Victoria Regional Airport commissioners on Tuesday discussed an airport system in need of replacing and efforts to address noncompliant property leases in order to bring the airport into good standing with the Federal Aviation Administration.
Jack Lill, the air traffic manager at the airport, told the commission the airport’s secondary wind indicator is an “obsolete system” that needs to be replaced.
A replacement would cost between $90,000 and $100,000, said Lenny Llerena, the airport manager. He added it was one of the projects the airport proposed to county commissioners for possible repair using the recoverable depreciation funds from Hurricane Harvey, but it didn’t make the list.
In August, Victoria County commissioners heard from Brett Anderson, a property program supervisor from the Texas Association of Counties’ risk management pool, about the insurance claims process and how the county is eligible for almost $800,000 in recoverable depreciation.
The actual cost value of the Harvey-damaged buildings, different from the replacement cost value, is calculated by factoring in the depreciation of the “damaged materials based off their age and obsolescence,” Anderson told the commissioners.
The county is eligible to recover that depreciation after it submitted an extension to the association, which included its plans for using the money.
Airport Commissioner Dennis Patillo on Tuesday acknowledged the county’s ongoing effort to go through Harvey expenditures and examine what work is left to be done throughout the county and asked Llerena if funds related to the recoverable depreciation are available to be used at the airport.
County Commissioner Gary Burns said the list that the county turned in had few projects listed for the airport, even though “most of the depreciation money was airport money.” The list included about $500,000 for the county’s health department and Justice of the Peace, Precinct 3, parking lots; $206,000 for the Emergency Operations Center stair enclosure; $133,000 for demolition of the airport maintenance building; and six other projects, bringing the total to almost $1.3 million.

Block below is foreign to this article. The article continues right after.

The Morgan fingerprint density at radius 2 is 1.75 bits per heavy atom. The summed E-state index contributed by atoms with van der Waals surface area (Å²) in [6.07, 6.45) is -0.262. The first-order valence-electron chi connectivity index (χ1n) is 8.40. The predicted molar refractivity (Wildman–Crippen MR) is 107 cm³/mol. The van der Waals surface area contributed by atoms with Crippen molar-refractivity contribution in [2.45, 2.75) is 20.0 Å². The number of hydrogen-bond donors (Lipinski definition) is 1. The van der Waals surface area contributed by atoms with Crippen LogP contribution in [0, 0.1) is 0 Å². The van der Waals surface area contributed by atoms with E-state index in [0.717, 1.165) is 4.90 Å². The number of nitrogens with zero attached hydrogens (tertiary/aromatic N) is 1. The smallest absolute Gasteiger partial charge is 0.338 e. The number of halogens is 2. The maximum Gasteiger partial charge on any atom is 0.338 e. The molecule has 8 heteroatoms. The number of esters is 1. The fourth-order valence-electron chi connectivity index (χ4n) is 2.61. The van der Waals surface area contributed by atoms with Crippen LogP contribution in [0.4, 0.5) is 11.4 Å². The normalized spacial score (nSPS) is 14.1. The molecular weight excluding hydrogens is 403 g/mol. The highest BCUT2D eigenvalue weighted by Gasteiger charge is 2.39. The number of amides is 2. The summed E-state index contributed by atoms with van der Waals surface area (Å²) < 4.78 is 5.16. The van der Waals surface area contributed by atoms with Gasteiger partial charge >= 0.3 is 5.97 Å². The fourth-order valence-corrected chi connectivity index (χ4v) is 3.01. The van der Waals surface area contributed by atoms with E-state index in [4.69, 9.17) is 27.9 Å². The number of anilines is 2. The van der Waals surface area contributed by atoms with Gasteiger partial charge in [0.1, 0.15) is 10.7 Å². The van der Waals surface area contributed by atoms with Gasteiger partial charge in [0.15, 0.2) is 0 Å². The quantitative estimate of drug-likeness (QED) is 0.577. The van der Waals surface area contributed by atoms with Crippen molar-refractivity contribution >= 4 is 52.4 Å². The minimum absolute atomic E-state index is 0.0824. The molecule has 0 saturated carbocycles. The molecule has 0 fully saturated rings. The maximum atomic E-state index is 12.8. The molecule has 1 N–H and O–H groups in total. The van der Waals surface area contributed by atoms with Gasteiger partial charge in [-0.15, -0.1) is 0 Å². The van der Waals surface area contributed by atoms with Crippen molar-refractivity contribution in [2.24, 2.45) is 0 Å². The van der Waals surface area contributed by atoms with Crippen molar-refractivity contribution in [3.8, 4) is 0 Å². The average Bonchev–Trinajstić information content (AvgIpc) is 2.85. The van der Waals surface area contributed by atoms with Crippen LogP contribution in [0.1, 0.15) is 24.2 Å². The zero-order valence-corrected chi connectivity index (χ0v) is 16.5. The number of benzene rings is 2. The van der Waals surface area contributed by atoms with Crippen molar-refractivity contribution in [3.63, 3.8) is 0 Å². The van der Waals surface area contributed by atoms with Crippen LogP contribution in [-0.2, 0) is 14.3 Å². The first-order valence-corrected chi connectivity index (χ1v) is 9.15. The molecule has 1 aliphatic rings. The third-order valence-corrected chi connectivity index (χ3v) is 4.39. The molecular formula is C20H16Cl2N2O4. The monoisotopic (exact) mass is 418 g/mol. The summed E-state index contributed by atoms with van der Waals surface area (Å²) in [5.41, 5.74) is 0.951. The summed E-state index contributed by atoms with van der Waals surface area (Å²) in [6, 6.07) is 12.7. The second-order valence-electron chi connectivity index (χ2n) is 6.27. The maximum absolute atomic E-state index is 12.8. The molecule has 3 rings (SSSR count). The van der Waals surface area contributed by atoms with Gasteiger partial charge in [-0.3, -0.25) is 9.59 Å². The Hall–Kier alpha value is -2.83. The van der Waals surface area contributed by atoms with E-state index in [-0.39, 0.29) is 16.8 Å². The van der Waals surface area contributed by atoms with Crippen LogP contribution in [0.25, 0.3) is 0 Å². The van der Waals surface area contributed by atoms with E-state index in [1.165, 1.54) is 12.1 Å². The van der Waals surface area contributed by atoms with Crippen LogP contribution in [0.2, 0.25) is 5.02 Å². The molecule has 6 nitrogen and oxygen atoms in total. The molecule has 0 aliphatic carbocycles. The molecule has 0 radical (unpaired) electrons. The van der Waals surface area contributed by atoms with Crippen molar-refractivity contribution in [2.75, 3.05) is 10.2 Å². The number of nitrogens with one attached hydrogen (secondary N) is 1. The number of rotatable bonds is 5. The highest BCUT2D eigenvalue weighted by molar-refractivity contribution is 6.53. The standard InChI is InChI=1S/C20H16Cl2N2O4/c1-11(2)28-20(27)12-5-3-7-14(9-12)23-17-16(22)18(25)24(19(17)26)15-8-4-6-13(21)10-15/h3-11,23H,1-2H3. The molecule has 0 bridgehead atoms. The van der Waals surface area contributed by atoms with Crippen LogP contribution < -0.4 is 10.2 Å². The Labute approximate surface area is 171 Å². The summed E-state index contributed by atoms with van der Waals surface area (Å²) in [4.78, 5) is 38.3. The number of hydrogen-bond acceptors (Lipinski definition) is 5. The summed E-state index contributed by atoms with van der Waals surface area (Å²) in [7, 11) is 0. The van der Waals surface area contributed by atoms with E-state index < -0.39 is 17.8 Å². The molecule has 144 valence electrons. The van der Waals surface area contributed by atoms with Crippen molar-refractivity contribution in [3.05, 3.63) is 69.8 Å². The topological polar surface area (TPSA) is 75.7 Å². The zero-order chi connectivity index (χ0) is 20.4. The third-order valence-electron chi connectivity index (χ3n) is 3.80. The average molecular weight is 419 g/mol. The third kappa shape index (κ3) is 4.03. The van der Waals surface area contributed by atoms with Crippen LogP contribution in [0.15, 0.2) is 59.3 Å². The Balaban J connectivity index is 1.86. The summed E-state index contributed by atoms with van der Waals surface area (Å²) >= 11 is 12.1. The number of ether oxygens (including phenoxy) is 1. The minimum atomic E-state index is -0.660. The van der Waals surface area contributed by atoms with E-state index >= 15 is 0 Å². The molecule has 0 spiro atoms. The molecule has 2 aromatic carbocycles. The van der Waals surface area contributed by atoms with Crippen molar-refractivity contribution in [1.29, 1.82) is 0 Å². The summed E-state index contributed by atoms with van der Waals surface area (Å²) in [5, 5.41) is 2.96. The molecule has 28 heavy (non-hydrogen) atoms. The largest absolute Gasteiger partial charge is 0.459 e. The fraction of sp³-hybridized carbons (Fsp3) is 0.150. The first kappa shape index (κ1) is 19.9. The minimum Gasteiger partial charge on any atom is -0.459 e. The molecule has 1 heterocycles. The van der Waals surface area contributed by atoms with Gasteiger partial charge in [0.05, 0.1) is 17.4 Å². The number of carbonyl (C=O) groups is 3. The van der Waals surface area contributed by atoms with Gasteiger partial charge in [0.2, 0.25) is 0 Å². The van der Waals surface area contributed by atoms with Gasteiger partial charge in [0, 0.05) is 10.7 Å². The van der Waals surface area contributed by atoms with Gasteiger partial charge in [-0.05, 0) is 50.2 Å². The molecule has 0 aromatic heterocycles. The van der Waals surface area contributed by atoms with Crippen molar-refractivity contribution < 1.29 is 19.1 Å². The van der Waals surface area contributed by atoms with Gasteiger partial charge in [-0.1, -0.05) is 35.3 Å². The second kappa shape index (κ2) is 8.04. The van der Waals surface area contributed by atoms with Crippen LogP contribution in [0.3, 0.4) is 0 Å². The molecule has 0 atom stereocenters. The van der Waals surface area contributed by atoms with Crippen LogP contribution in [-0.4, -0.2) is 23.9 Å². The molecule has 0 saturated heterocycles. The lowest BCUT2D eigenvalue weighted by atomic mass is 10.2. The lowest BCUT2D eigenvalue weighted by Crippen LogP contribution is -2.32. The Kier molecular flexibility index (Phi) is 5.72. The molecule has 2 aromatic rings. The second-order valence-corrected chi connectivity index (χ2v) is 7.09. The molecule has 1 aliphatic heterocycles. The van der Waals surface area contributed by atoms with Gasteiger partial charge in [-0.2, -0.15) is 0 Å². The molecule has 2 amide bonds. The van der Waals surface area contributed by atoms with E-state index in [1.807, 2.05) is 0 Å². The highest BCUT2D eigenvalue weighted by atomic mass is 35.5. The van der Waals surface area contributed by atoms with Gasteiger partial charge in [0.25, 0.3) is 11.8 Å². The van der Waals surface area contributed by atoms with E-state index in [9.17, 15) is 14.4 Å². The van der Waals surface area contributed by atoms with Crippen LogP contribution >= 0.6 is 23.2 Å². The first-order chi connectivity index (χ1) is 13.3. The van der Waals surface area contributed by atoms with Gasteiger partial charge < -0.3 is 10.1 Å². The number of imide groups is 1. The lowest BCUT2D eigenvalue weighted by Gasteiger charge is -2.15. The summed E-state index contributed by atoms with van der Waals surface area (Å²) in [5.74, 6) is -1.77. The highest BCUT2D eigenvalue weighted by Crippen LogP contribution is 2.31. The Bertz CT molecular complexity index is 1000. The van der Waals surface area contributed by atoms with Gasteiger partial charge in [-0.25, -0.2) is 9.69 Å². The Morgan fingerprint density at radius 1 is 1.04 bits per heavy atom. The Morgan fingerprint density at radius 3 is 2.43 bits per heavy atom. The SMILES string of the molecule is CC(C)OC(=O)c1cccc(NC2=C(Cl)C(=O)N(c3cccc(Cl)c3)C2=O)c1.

Airport commissioners asked if money related to depreciation at the airport must go back into the airport. Airport Commission Chairman Trey Ruschhaupt said if the depreciation funds are diverted, it could be “a violation of federal law.”
Anderson said in August the county would be able to use the depreciation money for any capital improvement projects as long as they were both unplanned at the time of Harvey and on county property.
Regardless, Burns said Tuesday he feels the county should “recompensate” the airport for the depreciation money, even if the county must pull from the reserve fund to do so.
“We need to reimburse you all once Kevin (Janak) gets through with his numbers,” Burns said.
“So will that be in this lifetime or the promised lifetime to come?” Patillo joked.
Also Tuesday, the airport commission heard an update from Llerena about airport leases. After a three-day audit by the FAA in July, the airport was found in “conditional compliance” because of multiple noncompliant building leases. Llerena said he has been working to address each lease and ensure the airport can get, and stay, in good standings.
The FAA has different requirements for leases, including having a “paper trail” of what’s been agreed upon, he said. Llerena gave commissioners a memorandum of understanding for each lease.
Llerena created the leases to last for 10 years, and because the FAA requires leases to have an escalation fee, after a lease is first established at a fair market rate, the cost will increase by 3% each year.
It is important for the airport to be compliant with federal regulations, Llerena said, but he said the airport is “not half done with this.” He said some FAA officials are still questioning if the airport is short between $150,000 and $200,000 because of the rates determined to be fair market values on some leases.
“The FAA will have, from my perspective, a microscope on us for at least a year until we get all of this worked out,” he said.
Ruschhaupt said this is a great opportunity for the airport to “get to the next level,” adding that he understands the FAA’s reasons for making sure things are in place.
“Scrutiny doesn’t bother me a bit – we’re an open book,” Patillo said.